Jacob deGrom could've been a unanimous Cy Young award winner Wednesday. Instead, he won with 29 of 30 first-place votes.

The only voter who chose not to give deGrom a first-place vote was John Maffei of the San Deigo Union-Tribune

"What is stunning to me is the blowback from the fans, especially in New York," wrote Maffei. "Dozens of emails — some venomous — ranging from 'hey dumbass,' 'incompetent,' 'idiot,' 'moron' and 'clown.' Several called for my head, my job."

Shocking. Keyboard warriors furiously typing out their frustration and overreacting to something they didn't like.  

Maffei joined Steve Somers of WFAN in New York as well, which ended up being the shortest interview in the history of interviews.

Maffei points out that he chose to vote for Scherzer over deGrom for many reasons. One being, despite a 1.70 ERA over 217 innings, he had 10 wins and nine losses.

After he talked with other baseball experts, looked at Scherzer's 2.53 ERA and his historic 300-strikeout season — making him one of only 17 pitchers to do that since 1900 — Maffei says his vote was swayed in the direction of the Nats' ace.

One thing's for sure, Maffei may not have made any friends in New York, but he's made plenty of new ones in Washington. 

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Austin Rivers wants to interview Jay-Z and Barack Obama; still cant John Wall on his podcast

USA Today

Austin Rivers wants to interview Jay-Z and Barack Obama; still cant John Wall on his podcast

Just one episode into his new podcast 'Go Off,' Wizards guard Austin Rivers is already learning plenty about the media world. With plans to become a television analyst when his playing days are done, Rivers is gaining a new appreciation for what it takes to speak at-length without stumbling over his words.

He's also starting to realize one of the biggest pain points for a media member: waiting on guests. Rivers has tried to line up interviews with his teammates and it's been much easier said than done.

Rivers is set to have Dwight Howard on as his first guest, but the original plan was point guard John Wall. Wall, though, has been giving him the runaround.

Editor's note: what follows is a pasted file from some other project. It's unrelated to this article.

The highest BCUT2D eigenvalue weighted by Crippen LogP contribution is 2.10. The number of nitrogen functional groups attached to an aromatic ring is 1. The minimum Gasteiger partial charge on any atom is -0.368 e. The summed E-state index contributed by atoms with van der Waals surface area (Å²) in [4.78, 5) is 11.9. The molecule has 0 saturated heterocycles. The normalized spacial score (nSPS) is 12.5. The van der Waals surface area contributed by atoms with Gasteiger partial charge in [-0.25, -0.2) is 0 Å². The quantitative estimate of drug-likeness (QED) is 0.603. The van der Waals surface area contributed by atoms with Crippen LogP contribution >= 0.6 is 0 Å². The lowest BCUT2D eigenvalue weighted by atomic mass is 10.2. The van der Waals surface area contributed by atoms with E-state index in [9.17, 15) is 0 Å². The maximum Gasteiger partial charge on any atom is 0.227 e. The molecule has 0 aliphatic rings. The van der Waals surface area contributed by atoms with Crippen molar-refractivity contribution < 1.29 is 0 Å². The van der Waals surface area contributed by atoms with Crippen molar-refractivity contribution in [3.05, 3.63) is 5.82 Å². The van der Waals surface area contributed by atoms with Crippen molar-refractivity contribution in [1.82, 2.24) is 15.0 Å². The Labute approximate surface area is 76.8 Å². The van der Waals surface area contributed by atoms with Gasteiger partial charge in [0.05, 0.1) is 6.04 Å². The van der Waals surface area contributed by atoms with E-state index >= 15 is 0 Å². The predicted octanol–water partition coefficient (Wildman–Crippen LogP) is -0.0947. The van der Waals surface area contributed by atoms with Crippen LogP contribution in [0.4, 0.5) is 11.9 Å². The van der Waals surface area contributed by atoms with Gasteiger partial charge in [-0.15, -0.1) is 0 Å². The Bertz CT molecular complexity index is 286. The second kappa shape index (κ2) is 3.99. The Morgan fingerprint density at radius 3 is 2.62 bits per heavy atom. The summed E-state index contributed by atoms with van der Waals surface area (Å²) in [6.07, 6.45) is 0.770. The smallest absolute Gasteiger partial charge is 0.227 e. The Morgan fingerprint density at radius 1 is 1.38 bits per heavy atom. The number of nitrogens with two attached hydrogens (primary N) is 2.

"That's the hardest thing is getting guests to show up," Rivers said. 

"It's impossible to get John on my podcast. At this point, I just don't expect it anymore. He says he'll do it next week and then the week comes. John has like 15 things to do a day. I don't know what these guys do. I play in the league, too. I know how un-busy my life is outside of this. And I've got a kid. John has a brand to run. He's a different level. Sorry, you can see the frustration on my face with not getting John on my podcast, man."

Rivers hopes to have many of his teammates on. He mentioned Kelly Oubre Jr. and how an interview with Oubre "might be a little out there." He also gave a hint about what his conversation with Howard will be like.

"I'm definitely gonna have some interesting topics to bring up with Dwight. I told him 'listen, you might want to check with your publicist before coming on my podcast.' We only talk about real conversations on here," Rivers said.

Rivers says he plans to start with fellow NBA players and then work in special episodes with guests outside of the league and even outside of basketball. He hopes to record an episode with financial advisors to talk about money and investments. He wants to take a deep dive into the AAU circuit and how it can be fixed.

Eventually, Rivers wants to aim very high with his guests. He gave a list of his dream interviews and there are some big names.

"Kobe Bryant or Dwyane Wade. Dwyane Wade is my favorite player. I'm gonna get Dwyane Wade on my podcast, for sure. I'm gonna go ahead and put that out there," Rivers said.

"Off-the-court, I would love to get Denzel Washington on there. That would be my dream... I want to do a podcast with me and my dad and Jaden Smith and Will Smith. I think that would be really dope, talking about parent-to-son success and how he related to his son to have a work ethic and how my dad did it to me."

Rivers went even higher. He wants to interview a president.

"I guess if I could go the highest, I would go Jay-Z or [Barack] Obama. But let's be realistic, here," Rivers said.

"[Interviewing Obama] would be incredible, bro. I would be so nervous. I'm not there yet, I'll be honest. I need like six or seven or eight more podcasts before I can get Obama on there because I'm gonna be stuttering. I can't do it with Obama yet. I don't know if I could handle Denzel right now."